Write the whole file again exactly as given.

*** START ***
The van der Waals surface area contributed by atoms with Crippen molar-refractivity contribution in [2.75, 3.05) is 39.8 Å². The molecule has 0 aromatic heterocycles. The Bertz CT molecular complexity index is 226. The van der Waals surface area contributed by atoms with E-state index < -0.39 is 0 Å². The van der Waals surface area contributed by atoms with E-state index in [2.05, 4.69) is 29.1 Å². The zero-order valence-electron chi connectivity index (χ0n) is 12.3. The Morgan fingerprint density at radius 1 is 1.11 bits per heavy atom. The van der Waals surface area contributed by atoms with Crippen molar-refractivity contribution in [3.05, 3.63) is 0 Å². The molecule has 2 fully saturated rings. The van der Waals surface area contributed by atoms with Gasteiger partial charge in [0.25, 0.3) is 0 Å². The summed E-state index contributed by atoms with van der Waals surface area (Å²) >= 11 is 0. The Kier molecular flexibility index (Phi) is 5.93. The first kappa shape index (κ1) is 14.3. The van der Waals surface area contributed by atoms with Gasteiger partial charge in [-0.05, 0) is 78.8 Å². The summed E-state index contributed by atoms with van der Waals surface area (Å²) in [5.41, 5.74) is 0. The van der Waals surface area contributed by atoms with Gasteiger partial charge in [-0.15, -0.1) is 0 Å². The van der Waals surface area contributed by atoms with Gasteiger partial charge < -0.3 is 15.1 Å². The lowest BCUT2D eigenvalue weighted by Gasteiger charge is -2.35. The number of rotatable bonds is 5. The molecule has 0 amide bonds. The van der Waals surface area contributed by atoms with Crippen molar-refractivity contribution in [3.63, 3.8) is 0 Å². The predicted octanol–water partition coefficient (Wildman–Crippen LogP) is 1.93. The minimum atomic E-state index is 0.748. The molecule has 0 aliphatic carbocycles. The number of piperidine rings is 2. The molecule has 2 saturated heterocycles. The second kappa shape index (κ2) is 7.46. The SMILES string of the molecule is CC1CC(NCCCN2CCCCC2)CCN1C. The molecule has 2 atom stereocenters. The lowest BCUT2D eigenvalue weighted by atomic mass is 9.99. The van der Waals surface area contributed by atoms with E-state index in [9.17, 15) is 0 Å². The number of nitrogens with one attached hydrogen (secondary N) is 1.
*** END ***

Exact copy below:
The van der Waals surface area contributed by atoms with Crippen molar-refractivity contribution in [2.75, 3.05) is 39.8 Å². The molecule has 0 aromatic heterocycles. The Bertz CT molecular complexity index is 226. The van der Waals surface area contributed by atoms with E-state index < -0.39 is 0 Å². The van der Waals surface area contributed by atoms with E-state index in [2.05, 4.69) is 29.1 Å². The zero-order valence-electron chi connectivity index (χ0n) is 12.3. The Morgan fingerprint density at radius 1 is 1.11 bits per heavy atom. The van der Waals surface area contributed by atoms with Crippen molar-refractivity contribution in [3.05, 3.63) is 0 Å². The molecule has 2 fully saturated rings. The van der Waals surface area contributed by atoms with Gasteiger partial charge in [0.25, 0.3) is 0 Å². The summed E-state index contributed by atoms with van der Waals surface area (Å²) >= 11 is 0. The Kier molecular flexibility index (Phi) is 5.93. The first kappa shape index (κ1) is 14.3. The van der Waals surface area contributed by atoms with Gasteiger partial charge in [-0.05, 0) is 78.8 Å². The summed E-state index contributed by atoms with van der Waals surface area (Å²) in [5.41, 5.74) is 0. The van der Waals surface area contributed by atoms with Gasteiger partial charge in [-0.15, -0.1) is 0 Å². The van der Waals surface area contributed by atoms with Gasteiger partial charge < -0.3 is 15.1 Å². The lowest BCUT2D eigenvalue weighted by Gasteiger charge is -2.35. The number of rotatable bonds is 5. The molecule has 0 amide bonds. The van der Waals surface area contributed by atoms with Crippen molar-refractivity contribution in [3.63, 3.8) is 0 Å². The predicted octanol–water partition coefficient (Wildman–Crippen LogP) is 1.93. The minimum atomic E-state index is 0.748. The molecule has 0 aliphatic carbocycles. The number of piperidine rings is 2. The molecule has 2 saturated heterocycles. The second kappa shape index (κ2) is 7.46. The SMILES string of the molecule is CC1CC(NCCCN2CCCCC2)CCN1C. The molecule has 2 atom stereocenters. The lowest BCUT2D eigenvalue weighted by atomic mass is 9.99. The van der Waals surface area contributed by atoms with E-state index in [9.17, 15) is 0 Å². The number of nitrogens with one attached hydrogen (secondary N) is 1.